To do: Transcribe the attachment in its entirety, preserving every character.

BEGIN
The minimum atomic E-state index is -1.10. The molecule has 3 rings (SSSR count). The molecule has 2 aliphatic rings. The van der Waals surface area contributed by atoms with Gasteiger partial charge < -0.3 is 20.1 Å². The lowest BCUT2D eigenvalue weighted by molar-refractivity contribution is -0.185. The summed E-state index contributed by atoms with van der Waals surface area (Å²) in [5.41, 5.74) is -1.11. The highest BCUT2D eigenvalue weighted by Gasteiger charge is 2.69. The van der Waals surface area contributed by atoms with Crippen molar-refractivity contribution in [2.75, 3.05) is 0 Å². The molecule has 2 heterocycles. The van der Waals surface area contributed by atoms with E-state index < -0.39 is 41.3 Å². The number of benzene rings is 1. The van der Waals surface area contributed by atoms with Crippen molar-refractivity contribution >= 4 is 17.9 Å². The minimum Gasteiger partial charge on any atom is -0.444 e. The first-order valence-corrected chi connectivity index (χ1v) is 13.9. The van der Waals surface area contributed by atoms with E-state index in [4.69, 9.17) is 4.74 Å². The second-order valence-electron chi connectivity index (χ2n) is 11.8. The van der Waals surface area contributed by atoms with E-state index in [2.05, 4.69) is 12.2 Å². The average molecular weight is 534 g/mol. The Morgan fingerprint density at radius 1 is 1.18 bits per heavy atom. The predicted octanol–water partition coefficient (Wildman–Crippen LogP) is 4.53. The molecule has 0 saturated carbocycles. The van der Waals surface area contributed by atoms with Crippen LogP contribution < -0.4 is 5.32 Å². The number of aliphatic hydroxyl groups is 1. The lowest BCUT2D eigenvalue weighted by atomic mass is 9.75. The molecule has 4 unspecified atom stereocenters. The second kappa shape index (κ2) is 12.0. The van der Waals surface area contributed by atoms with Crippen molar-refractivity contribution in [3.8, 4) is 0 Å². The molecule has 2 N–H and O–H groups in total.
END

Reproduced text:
The minimum atomic E-state index is -1.10. The molecule has 3 rings (SSSR count). The molecule has 2 aliphatic rings. The van der Waals surface area contributed by atoms with Gasteiger partial charge < -0.3 is 20.1 Å². The lowest BCUT2D eigenvalue weighted by molar-refractivity contribution is -0.185. The summed E-state index contributed by atoms with van der Waals surface area (Å²) in [5.41, 5.74) is -1.11. The highest BCUT2D eigenvalue weighted by Gasteiger charge is 2.69. The van der Waals surface area contributed by atoms with Crippen molar-refractivity contribution in [2.75, 3.05) is 0 Å². The molecule has 2 heterocycles. The van der Waals surface area contributed by atoms with E-state index < -0.39 is 41.3 Å². The number of benzene rings is 1. The van der Waals surface area contributed by atoms with Crippen molar-refractivity contribution >= 4 is 17.9 Å². The minimum Gasteiger partial charge on any atom is -0.444 e. The first-order valence-corrected chi connectivity index (χ1v) is 13.9. The van der Waals surface area contributed by atoms with E-state index in [4.69, 9.17) is 4.74 Å². The second-order valence-electron chi connectivity index (χ2n) is 11.8. The van der Waals surface area contributed by atoms with E-state index in [2.05, 4.69) is 12.2 Å². The average molecular weight is 534 g/mol. The Morgan fingerprint density at radius 1 is 1.18 bits per heavy atom. The predicted octanol–water partition coefficient (Wildman–Crippen LogP) is 4.53. The molecule has 0 saturated carbocycles. The van der Waals surface area contributed by atoms with Crippen LogP contribution < -0.4 is 5.32 Å². The number of aliphatic hydroxyl groups is 1. The lowest BCUT2D eigenvalue weighted by atomic mass is 9.75. The molecule has 4 unspecified atom stereocenters. The second kappa shape index (κ2) is 12.0. The van der Waals surface area contributed by atoms with Crippen molar-refractivity contribution in [3.8, 4) is 0 Å². The molecule has 2 N–H and O–H groups in total.